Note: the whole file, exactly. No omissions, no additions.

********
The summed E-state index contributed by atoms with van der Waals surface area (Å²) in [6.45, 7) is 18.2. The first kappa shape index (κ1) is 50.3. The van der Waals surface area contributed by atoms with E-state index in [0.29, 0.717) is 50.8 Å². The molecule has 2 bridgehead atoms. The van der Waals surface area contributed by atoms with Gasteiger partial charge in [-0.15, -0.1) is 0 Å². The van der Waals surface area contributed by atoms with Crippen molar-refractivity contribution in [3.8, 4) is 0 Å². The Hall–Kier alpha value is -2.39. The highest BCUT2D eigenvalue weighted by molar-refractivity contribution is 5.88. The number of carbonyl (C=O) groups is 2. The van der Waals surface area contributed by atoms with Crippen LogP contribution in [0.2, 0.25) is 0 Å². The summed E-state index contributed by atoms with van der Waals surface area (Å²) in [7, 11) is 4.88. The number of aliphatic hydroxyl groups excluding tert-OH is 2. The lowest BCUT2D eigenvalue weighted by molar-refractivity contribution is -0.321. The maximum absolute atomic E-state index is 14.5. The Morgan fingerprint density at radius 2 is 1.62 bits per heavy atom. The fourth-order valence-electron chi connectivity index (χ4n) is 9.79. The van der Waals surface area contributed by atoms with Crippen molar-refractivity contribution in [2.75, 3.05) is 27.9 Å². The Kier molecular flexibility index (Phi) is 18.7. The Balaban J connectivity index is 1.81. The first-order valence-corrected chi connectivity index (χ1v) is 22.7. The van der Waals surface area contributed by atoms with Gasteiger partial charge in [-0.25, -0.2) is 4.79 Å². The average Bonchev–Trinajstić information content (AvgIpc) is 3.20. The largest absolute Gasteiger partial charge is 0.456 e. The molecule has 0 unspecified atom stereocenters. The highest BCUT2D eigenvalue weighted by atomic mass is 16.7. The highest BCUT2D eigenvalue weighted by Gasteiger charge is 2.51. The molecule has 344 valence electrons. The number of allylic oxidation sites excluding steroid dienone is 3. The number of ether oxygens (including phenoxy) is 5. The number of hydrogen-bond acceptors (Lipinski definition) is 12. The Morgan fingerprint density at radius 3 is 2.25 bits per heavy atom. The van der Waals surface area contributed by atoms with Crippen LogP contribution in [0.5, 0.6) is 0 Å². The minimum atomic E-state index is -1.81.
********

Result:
The summed E-state index contributed by atoms with van der Waals surface area (Å²) in [6.45, 7) is 18.2. The first kappa shape index (κ1) is 50.3. The van der Waals surface area contributed by atoms with E-state index in [0.29, 0.717) is 50.8 Å². The molecule has 2 bridgehead atoms. The van der Waals surface area contributed by atoms with Gasteiger partial charge in [-0.15, -0.1) is 0 Å². The van der Waals surface area contributed by atoms with Crippen molar-refractivity contribution in [3.8, 4) is 0 Å². The Hall–Kier alpha value is -2.39. The highest BCUT2D eigenvalue weighted by molar-refractivity contribution is 5.88. The number of carbonyl (C=O) groups is 2. The van der Waals surface area contributed by atoms with Crippen LogP contribution in [0.2, 0.25) is 0 Å². The summed E-state index contributed by atoms with van der Waals surface area (Å²) in [7, 11) is 4.88. The number of aliphatic hydroxyl groups excluding tert-OH is 2. The lowest BCUT2D eigenvalue weighted by molar-refractivity contribution is -0.321. The maximum absolute atomic E-state index is 14.5. The Morgan fingerprint density at radius 2 is 1.62 bits per heavy atom. The fourth-order valence-electron chi connectivity index (χ4n) is 9.79. The van der Waals surface area contributed by atoms with Crippen molar-refractivity contribution in [2.75, 3.05) is 27.9 Å². The Kier molecular flexibility index (Phi) is 18.7. The Balaban J connectivity index is 1.81. The first-order valence-corrected chi connectivity index (χ1v) is 22.7. The van der Waals surface area contributed by atoms with Gasteiger partial charge in [-0.25, -0.2) is 4.79 Å². The average Bonchev–Trinajstić information content (AvgIpc) is 3.20. The largest absolute Gasteiger partial charge is 0.456 e. The molecule has 0 unspecified atom stereocenters. The highest BCUT2D eigenvalue weighted by atomic mass is 16.7. The highest BCUT2D eigenvalue weighted by Gasteiger charge is 2.51. The molecule has 344 valence electrons. The number of allylic oxidation sites excluding steroid dienone is 3. The number of ether oxygens (including phenoxy) is 5. The number of hydrogen-bond acceptors (Lipinski definition) is 12. The Morgan fingerprint density at radius 3 is 2.25 bits per heavy atom. The van der Waals surface area contributed by atoms with Crippen LogP contribution in [0.5, 0.6) is 0 Å². The minimum atomic E-state index is -1.81.